“You can see the disaster coming. I can’t understand why more people aren’t acting to prevent it,” says Ismahane Elouafi, ICBA’s director general. Governments are reluctant to invest in new foods and remain tethered to staple crops that “are just too demanding on water.”
Quinoa is growing faster each year than staple crops but from a much lower base
Through selective breeding, the non-profit research institute developed five varieties of quinoa -- a protein-rich, gluten-free grain that tastes like nutty rice -- that grow especially well in salty soil. The center is introducing them in Egypt and Morocco.
Agronomists at ICBA cultivate a patchwork of sandy plots on the fringe of Dubai’s desert interior. A vault where the temperature is kept at 2 degrees Celsius (36 degrees Fahrenheit) safeguards the fruits of their efforts: 14,000 types of seeds from more than 250 plant species.
These seeds are enough for trial use, but a breakthrough to large-scale halophyte production requires government or business support. Planting a new crop is only the first step for ICBA, which operates projects in 28 countries from Senegal to Bangladesh and counts the U.S., Sweden and the United Arab Emirates among its top donors. The center has to transform laboratory wins into commercial successes.
“The marketing aspect is vital,” said Dionyssia Lyra, a halophyte agronomist at ICBA. “We need advertising. We need chefs.”
Quinoa is often more expensive than wheat, and many people are unfamiliar with products made from it. To make headway in rural Egypt, ICBA organized cooking workshops for 120 women to train them to prepare food from salt-tolerant crops. Changing palates has proven difficult in other markets.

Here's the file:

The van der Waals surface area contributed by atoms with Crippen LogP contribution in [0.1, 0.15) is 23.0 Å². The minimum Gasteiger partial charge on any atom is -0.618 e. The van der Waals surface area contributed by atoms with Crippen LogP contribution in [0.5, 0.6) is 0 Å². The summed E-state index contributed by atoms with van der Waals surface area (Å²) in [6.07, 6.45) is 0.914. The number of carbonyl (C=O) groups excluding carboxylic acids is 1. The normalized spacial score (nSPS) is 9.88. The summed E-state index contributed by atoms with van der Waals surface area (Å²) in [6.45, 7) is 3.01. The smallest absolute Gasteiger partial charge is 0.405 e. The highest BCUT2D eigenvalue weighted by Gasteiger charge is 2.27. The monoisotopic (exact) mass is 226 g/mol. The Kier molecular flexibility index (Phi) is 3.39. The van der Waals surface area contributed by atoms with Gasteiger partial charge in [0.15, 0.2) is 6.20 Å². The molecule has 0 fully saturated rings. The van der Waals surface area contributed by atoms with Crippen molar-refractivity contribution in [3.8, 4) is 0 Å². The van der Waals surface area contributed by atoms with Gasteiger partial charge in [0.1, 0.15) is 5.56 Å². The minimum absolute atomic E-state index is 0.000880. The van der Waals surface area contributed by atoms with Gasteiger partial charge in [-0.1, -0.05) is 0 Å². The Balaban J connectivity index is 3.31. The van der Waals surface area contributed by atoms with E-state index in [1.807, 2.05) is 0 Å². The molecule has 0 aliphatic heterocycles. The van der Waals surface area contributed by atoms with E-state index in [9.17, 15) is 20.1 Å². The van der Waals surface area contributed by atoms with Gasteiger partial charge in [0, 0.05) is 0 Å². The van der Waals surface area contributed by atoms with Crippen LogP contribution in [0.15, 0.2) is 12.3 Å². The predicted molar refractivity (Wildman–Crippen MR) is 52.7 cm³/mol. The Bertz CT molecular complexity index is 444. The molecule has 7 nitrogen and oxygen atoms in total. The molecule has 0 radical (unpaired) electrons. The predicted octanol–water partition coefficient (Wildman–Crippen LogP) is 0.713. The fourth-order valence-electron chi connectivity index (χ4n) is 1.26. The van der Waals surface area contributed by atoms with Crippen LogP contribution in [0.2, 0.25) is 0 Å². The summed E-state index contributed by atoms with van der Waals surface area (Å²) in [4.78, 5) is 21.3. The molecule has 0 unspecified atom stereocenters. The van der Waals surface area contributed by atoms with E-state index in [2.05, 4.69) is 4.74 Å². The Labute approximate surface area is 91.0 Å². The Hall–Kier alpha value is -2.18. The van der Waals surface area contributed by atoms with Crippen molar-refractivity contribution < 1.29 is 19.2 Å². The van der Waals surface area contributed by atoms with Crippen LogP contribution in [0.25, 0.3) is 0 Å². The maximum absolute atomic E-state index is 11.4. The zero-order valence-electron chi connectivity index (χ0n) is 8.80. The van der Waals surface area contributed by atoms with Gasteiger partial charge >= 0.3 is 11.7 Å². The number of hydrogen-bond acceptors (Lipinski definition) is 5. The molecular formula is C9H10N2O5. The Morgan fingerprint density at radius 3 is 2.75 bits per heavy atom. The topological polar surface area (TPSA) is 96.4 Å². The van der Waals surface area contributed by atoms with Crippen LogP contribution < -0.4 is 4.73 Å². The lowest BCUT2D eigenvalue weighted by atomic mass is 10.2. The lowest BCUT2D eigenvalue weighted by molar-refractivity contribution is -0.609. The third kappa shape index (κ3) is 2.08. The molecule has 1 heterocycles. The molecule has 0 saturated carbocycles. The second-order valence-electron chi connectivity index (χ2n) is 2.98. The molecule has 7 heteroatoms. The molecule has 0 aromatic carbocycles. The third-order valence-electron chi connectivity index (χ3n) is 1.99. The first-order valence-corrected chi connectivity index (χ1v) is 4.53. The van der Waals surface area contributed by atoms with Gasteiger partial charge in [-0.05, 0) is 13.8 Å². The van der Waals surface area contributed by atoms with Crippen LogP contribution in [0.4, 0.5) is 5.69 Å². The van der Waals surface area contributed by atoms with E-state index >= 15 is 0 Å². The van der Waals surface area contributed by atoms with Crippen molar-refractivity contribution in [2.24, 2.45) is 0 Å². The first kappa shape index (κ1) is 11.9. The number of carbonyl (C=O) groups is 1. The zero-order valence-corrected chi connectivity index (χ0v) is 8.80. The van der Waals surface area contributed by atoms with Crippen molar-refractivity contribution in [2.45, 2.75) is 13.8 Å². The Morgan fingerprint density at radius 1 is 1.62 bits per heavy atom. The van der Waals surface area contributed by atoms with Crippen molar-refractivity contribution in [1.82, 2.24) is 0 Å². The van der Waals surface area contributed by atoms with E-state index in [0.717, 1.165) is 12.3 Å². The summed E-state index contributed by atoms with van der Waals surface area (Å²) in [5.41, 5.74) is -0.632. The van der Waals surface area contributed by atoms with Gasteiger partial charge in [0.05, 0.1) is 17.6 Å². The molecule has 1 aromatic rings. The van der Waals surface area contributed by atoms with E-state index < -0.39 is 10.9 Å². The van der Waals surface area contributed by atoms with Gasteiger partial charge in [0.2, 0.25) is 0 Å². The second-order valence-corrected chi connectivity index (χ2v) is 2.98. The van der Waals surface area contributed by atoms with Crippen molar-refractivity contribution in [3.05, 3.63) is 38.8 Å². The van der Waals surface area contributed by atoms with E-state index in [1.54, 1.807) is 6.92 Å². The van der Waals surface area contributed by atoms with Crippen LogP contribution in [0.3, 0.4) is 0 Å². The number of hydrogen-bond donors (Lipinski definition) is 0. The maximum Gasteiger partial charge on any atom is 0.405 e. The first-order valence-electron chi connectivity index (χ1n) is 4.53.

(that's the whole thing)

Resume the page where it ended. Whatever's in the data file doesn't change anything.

Middle Eastern countries will be the most vulnerable to water scarcity in 2040
Wajih Syed, co-founder of Kinwa Foods Pvt Ltd., spent more than two years persuading farmers in Pakistan to plant ICBA-supplied quinoa seeds in salty soils. The grain can earn these farmers up to 20 percent more profit than wheat, and some growers have started to cultivate it on land no longer fertile enough for traditional crops, he said. Yet the grain remains a niche product.
“Changing the eating habits of a thousand years is not an easy job,” Syed said. “I don’t see quinoa becoming a staple food in Pakistan for at least the next decade.”
Ripe quinoa at ICBA’s Dubai facility, left, and drip lines water quinoa crop, right.
ICBA also breeds salt-tolerant sorghum and pearl millet, as well as salicornia, known as sea asparagus or glasswort. Salicornia can be used in salads, animal fodder and even biofuel. Etihad Airways PJSC, the Abu Dhabi carrier, recently used jet fuel blended with locally produced oil from salicornia in a commercial flight.
The research center’s modest profile and resources belie its importance in the quest for food security in nations like the U.A.E., which has little arable land and imports as much as 90 percent of its food. Like other oil-rich countries in the region, the U.A.E. is scouring the planet for farmland to help ensure supplies.
United Arab Emirates could benefit from planting high-value halophytes
Salt-loving Salicornia plants growing at the ICBA farm in Dubai. Biosaline AgricultureBiosaline Agriculture
Many farms in the Middle East rely on underground water reserves for irrigation. Aquifers are rarely replenished in the arid climate, and as groundwater levels decline, the reserves become dense with salts that can kill traditional crops. In coastal areas, seawater often intrudes into diminishing aquifers, making salinity worse.
And still, this international organization is struggling to drum up cash to develop crops the world needs.
“It’s so hard to fund-raise for research when you are in the U.A.E. because the donor thinks you are swimming in oil money,” Elouafi said. “When they see these high skyscrapers and luxury and what have you -- the images of Dubai that are portrayed everywhere -- it’s super-hard.”